I am not certain how often I will be able to update while I’m here, especially once I have the girl in my arms! She will, of course, take priority over the blog. But I know a lot of friends and family are VERY excited that this moment is finally here and are waiting on pins and needles to get an update and to finally be able to ‘see’ her.
I arrived late last night and Zuetana (the hotel where I’m staying) is pretty great! The owner has been beyond gracious – bought a few groceries as I was coming in late, met us after 10pm to be sure I got settled, just very friendly! The room is sort of like a small apartment. It has a bedroom, living room/kitchen area and bathroom. There is a big king size bed in the room and also a small bed just for J. Right now it doesn’t have the rail on the side, but the owner is getting that for me tomorrow, so J will be safe in her own little bed! (And she’s also bringing a new highchair for us to use!)
Her bed is right at the corner of mine, so she’ll be easy to reach in the middle of the night. It will really all depend on how she adjusts as to where she actually sleeps. We are certainly going to attempt for her own bed, but especially the first night or two, if it helps her transition, I have NO problem keeping her in my bed and getting to snuggle!
I got everything unpacked. (And for those of you who like to tease me for unpacking…at least this is an 8 week trip!!) Her shoes are put up and all of her little clothes in the drawer. And entire shelf for headbands and bows. (I may have over done it slightly in the packing of the hair bows!) A good southern girl needs to have some decent bow choices…I’m just starting her off right!
I also got a little ‘tour’ of sorts today by one of the staff. He walked me around to the various parks, the mall and the grocery store. It was very nice to have a guide for my first venture out and for my first grocery purchases. He is also emailing with events that will go on at the hotel. As in, they have a cooking class once a week to teach us non-Colombians how to make things like empanadas, patacones, beans and rice, jiaco (potato and corn soup), arepas and more. J doesn’t really eat solid food yet, but it will be nice to know about some of the traditional foods from her birth country. She likes things mushy that she doesn’t really have to chew. It sort of stated this on her paperwork but the representative that is helping with all of the meetings, transportation, and well, everything, told me on the ride to the hotel that she was visiting the orphanage last week and helped feed J (and another boy who’s parents will be here soon!). She said J is very good at singling out the chunks in things and spitting them right back out. (A picky eater? Must be my kid!) So glad I brought a couple extra bibs!!! (and a dozen food pouches!)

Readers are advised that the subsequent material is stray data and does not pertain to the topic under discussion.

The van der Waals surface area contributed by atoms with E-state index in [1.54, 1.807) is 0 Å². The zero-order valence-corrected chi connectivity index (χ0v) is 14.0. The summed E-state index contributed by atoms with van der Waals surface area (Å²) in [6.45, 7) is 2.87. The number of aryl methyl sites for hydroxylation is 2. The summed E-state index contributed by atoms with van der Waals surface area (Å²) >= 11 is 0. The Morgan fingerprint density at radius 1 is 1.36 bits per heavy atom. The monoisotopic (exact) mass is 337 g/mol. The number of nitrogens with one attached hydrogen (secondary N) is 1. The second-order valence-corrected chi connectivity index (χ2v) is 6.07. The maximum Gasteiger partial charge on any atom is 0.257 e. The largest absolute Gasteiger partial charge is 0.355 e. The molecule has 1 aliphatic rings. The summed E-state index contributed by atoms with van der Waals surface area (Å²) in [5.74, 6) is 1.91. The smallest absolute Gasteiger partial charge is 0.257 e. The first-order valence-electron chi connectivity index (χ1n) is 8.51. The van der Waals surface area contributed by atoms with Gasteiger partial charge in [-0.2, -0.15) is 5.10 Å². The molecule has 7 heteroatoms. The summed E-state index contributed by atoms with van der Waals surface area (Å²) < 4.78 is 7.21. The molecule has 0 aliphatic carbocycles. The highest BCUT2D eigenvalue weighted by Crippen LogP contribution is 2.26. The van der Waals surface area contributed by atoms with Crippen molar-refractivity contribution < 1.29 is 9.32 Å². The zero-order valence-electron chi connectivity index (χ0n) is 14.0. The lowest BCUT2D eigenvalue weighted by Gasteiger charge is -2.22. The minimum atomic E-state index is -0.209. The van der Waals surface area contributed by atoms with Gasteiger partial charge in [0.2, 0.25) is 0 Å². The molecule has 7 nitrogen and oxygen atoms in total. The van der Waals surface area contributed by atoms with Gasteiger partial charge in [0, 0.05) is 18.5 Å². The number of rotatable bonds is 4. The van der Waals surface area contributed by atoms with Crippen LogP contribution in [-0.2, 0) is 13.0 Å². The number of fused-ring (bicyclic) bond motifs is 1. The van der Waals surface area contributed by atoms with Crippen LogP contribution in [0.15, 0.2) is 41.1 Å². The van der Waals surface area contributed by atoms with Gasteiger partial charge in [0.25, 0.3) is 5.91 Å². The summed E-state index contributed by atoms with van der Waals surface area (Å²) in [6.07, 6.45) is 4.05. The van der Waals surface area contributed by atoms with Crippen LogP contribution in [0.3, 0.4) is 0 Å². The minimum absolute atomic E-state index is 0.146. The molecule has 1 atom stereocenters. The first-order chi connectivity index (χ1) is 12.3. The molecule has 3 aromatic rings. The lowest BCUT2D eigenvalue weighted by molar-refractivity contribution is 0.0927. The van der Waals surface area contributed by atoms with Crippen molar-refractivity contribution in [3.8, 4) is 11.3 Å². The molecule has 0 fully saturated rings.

There are a few other families here right now, some at the end of the process and some at the beginning, and a couple more arriving in the next couple of weeks. A few of them are from other countries but I met a dad from North Carolina who has been here for one week now with their new 11 month old daughter. (She was napping, so I haven’t met her yet). And another family from the states is arriving soon (I think next week). But it seems like a very family friendly atmosphere.
There is actually a holiday tomorrow so the encounter date has been pushed back one day. Not a problem, I can be patient for one more day. Though, I can’t explain how hard it is to know I am actually in the same town as my sweet bunny and can’t go kiss those cheeks. BUT Wednesday will be here before we know it.
I get to spend tomorrow simply enjoying the town. Maybe some sightseeing? Meeting other families? Who knows, just a day to relax. Then on Tuesday I will go with Soraya (the adoption representative) to get my cedula (Colombian I.D.) and do some other paperwork before getting the girl.
I will try to update as soon as I can after the trip to the orphanage. But it will all depend on my daughter’s sleeping habits!
The only negative thing from the trip this far is my lack of Spanish. Which is entirely my fault. I should have found more people to practice with before traveling. I do know basic words (and was able to get on the right plane at the right time when the airline spoke only Spanish!) but it is a little intimidating while walking around and going into stores when you really don’t know what people are saying. I did bring both of my learn spanish programs though and will certainly try to pick up more and more as I go! I have had Disney on (in spanish) whenever I’ve been in the room. I figure maybe I’ll learn more by osmosis…it will just soak from my ears into my brain and I’ll be able to understand everything!! Tip to ANYONE else in the process of adopting in Latin America…learn.the.language. That being said, the staff all speak english pretty well, as does the adoption rep. And I have phone numbers if I ever get stuck I can call for help! Did I mention the people are so wonderful!!!